RESPECT.: I could only imagine being somebody that grew up having to move from place to place. I guess that could’ve gave you tough skin for this industry.

Yeah well, the thing is when you’re going into the music industry knowing who you are and what you want it’s better. It is really important because if you don’t know they will figure it out for you. They will take that freedom and creativity and they’ll maybe try to do their own twist. Sometimes that can fall flat because a label is a bank and sometimes, they don’t have creative ideas. It’s just a business thing you know. For me, I knew what I wanted before I was even involved with it. I wasn’t the best at making it look the way I wanted but every time things worked out. It’s been really fun for me.

RESPECT.: I know you don’t want to talk about “Mooo!” I’d honestly be sick of talking about the same song forever if I was an artist.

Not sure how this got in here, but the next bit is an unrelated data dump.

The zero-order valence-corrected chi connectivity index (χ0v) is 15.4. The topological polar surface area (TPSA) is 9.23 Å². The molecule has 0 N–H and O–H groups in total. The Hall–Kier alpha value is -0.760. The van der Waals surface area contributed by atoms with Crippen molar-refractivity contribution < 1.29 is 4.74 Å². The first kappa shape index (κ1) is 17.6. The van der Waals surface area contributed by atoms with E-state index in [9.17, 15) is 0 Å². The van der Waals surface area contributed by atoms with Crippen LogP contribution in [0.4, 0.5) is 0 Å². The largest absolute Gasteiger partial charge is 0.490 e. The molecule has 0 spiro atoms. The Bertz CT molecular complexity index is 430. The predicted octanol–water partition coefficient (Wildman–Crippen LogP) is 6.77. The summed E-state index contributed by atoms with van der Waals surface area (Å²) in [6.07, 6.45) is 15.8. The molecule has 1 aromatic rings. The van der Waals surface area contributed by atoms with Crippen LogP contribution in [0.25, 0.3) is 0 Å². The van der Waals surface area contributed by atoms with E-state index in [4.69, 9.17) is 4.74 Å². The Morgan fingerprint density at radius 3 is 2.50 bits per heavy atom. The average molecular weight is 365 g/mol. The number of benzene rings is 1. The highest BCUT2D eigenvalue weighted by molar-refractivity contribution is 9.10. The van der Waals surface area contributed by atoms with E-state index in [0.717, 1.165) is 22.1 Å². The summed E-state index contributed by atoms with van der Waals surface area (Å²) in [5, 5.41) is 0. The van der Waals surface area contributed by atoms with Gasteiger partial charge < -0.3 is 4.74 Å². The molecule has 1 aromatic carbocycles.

Nope! A lot of people want me to be sick of “Mooo!” I haven’t got sick of it yet and I think it’s expected. It’s kind of predictability of it. Makes me look like I don’t like what I do. Like I’m somehow tired of the sing. “Mooo!” is one of the favorite songs I’ve ever made. I think it’s one of the funniest songs I’ve ever made and I’m super proud of it. The song was a joke. Being in the industry is like school. People wanting you to feel like the bud of the joke. The thing is I made the joke. I love the song. So, you know it’s okay. Totally cool to talk about it.

RESPECT.: Did you produce that too, by the way?

Yeah, it was a sample and I did the drums.

RESPECT.: I feel like it took a long time for people to take your artistry seriously. What are your thoughts on that?

I think it was the “Moo!” song people and people laughing at that piece of art that I did. What’s crazy is if I kept making music like that people will be like oh, she’s joking. She’s a comedian. I am goofy like everyone else is. My main thing is music and I am never going to stop making it.

RESPECT.: You produce, you write, like you really do this!

Thank you! No matter what people are going to see that. Especially with my new music on the way. They will really get to see it.

RESPECT.: In one of your recent interviews I heard that you don’t like listening to rap music because you feel like it will switch up your own sound.

Yeah! I’m easily influenced.